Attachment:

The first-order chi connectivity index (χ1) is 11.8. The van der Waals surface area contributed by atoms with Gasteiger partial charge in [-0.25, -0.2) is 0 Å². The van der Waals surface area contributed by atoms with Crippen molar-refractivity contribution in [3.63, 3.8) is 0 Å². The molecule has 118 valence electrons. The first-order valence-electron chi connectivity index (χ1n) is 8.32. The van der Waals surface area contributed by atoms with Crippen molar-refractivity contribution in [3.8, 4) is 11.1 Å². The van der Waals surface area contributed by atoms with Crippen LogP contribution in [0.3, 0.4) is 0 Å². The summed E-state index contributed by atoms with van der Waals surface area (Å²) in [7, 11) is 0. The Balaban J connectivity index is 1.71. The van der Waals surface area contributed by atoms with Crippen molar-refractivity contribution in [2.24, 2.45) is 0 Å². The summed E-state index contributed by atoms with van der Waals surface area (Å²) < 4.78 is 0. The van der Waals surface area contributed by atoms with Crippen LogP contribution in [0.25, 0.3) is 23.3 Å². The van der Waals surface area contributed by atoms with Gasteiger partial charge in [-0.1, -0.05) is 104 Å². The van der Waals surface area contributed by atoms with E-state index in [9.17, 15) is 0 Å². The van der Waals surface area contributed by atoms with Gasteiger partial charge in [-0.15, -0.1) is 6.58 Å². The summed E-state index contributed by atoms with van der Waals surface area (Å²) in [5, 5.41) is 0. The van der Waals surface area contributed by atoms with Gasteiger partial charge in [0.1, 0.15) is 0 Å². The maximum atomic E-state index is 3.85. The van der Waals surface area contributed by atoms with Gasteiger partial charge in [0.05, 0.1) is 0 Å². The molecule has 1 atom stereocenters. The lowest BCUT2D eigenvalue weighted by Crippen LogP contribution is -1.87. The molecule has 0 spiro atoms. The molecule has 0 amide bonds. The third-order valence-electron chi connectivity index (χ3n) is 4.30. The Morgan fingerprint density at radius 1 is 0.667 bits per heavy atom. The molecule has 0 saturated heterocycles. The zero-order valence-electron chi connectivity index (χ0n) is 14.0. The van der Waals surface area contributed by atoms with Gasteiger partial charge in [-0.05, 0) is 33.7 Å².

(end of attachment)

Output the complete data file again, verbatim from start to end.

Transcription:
The first-order chi connectivity index (χ1) is 11.8. The van der Waals surface area contributed by atoms with Gasteiger partial charge in [-0.25, -0.2) is 0 Å². The van der Waals surface area contributed by atoms with Crippen molar-refractivity contribution in [3.63, 3.8) is 0 Å². The molecule has 118 valence electrons. The first-order valence-electron chi connectivity index (χ1n) is 8.32. The van der Waals surface area contributed by atoms with Crippen molar-refractivity contribution in [3.8, 4) is 11.1 Å². The van der Waals surface area contributed by atoms with Crippen LogP contribution in [0.3, 0.4) is 0 Å². The summed E-state index contributed by atoms with van der Waals surface area (Å²) in [7, 11) is 0. The Balaban J connectivity index is 1.71. The van der Waals surface area contributed by atoms with Crippen molar-refractivity contribution in [2.24, 2.45) is 0 Å². The summed E-state index contributed by atoms with van der Waals surface area (Å²) < 4.78 is 0. The van der Waals surface area contributed by atoms with Crippen LogP contribution in [0.25, 0.3) is 23.3 Å². The van der Waals surface area contributed by atoms with Gasteiger partial charge in [-0.1, -0.05) is 104 Å². The van der Waals surface area contributed by atoms with E-state index in [9.17, 15) is 0 Å². The van der Waals surface area contributed by atoms with Gasteiger partial charge in [-0.15, -0.1) is 6.58 Å². The summed E-state index contributed by atoms with van der Waals surface area (Å²) in [5, 5.41) is 0. The van der Waals surface area contributed by atoms with Gasteiger partial charge in [0.1, 0.15) is 0 Å². The maximum atomic E-state index is 3.85. The van der Waals surface area contributed by atoms with Gasteiger partial charge in [0.05, 0.1) is 0 Å². The molecule has 1 atom stereocenters. The lowest BCUT2D eigenvalue weighted by Crippen LogP contribution is -1.87. The molecule has 0 spiro atoms. The molecule has 0 amide bonds. The third-order valence-electron chi connectivity index (χ3n) is 4.30. The Morgan fingerprint density at radius 1 is 0.667 bits per heavy atom. The molecule has 0 saturated heterocycles. The zero-order valence-electron chi connectivity index (χ0n) is 14.0. The van der Waals surface area contributed by atoms with Gasteiger partial charge in [-0.05, 0) is 33.7 Å².